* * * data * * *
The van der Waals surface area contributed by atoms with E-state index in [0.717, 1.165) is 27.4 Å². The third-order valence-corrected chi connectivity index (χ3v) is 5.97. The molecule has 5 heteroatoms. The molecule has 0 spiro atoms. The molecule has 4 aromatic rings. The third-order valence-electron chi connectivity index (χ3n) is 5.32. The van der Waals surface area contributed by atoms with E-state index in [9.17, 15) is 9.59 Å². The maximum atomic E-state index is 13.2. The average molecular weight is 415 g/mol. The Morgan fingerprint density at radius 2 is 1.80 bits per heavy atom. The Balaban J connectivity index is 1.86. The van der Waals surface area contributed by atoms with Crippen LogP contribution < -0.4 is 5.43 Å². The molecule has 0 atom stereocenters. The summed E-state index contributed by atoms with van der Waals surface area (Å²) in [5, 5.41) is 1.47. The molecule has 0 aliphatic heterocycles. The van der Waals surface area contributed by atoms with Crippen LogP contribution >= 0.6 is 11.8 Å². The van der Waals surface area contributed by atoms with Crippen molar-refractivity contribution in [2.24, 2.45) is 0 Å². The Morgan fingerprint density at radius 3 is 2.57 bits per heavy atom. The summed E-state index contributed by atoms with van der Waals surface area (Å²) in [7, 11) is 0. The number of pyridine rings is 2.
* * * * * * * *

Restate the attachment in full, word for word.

The van der Waals surface area contributed by atoms with E-state index in [0.717, 1.165) is 27.4 Å². The third-order valence-corrected chi connectivity index (χ3v) is 5.97. The molecule has 5 heteroatoms. The molecule has 0 spiro atoms. The molecule has 4 aromatic rings. The third-order valence-electron chi connectivity index (χ3n) is 5.32. The van der Waals surface area contributed by atoms with E-state index in [9.17, 15) is 9.59 Å². The maximum atomic E-state index is 13.2. The average molecular weight is 415 g/mol. The Morgan fingerprint density at radius 2 is 1.80 bits per heavy atom. The Balaban J connectivity index is 1.86. The van der Waals surface area contributed by atoms with Crippen LogP contribution < -0.4 is 5.43 Å². The molecule has 0 atom stereocenters. The summed E-state index contributed by atoms with van der Waals surface area (Å²) in [5, 5.41) is 1.47. The molecule has 0 aliphatic heterocycles. The van der Waals surface area contributed by atoms with Crippen LogP contribution >= 0.6 is 11.8 Å². The van der Waals surface area contributed by atoms with Crippen molar-refractivity contribution in [2.24, 2.45) is 0 Å². The Morgan fingerprint density at radius 3 is 2.57 bits per heavy atom. The summed E-state index contributed by atoms with van der Waals surface area (Å²) in [7, 11) is 0. The number of pyridine rings is 2.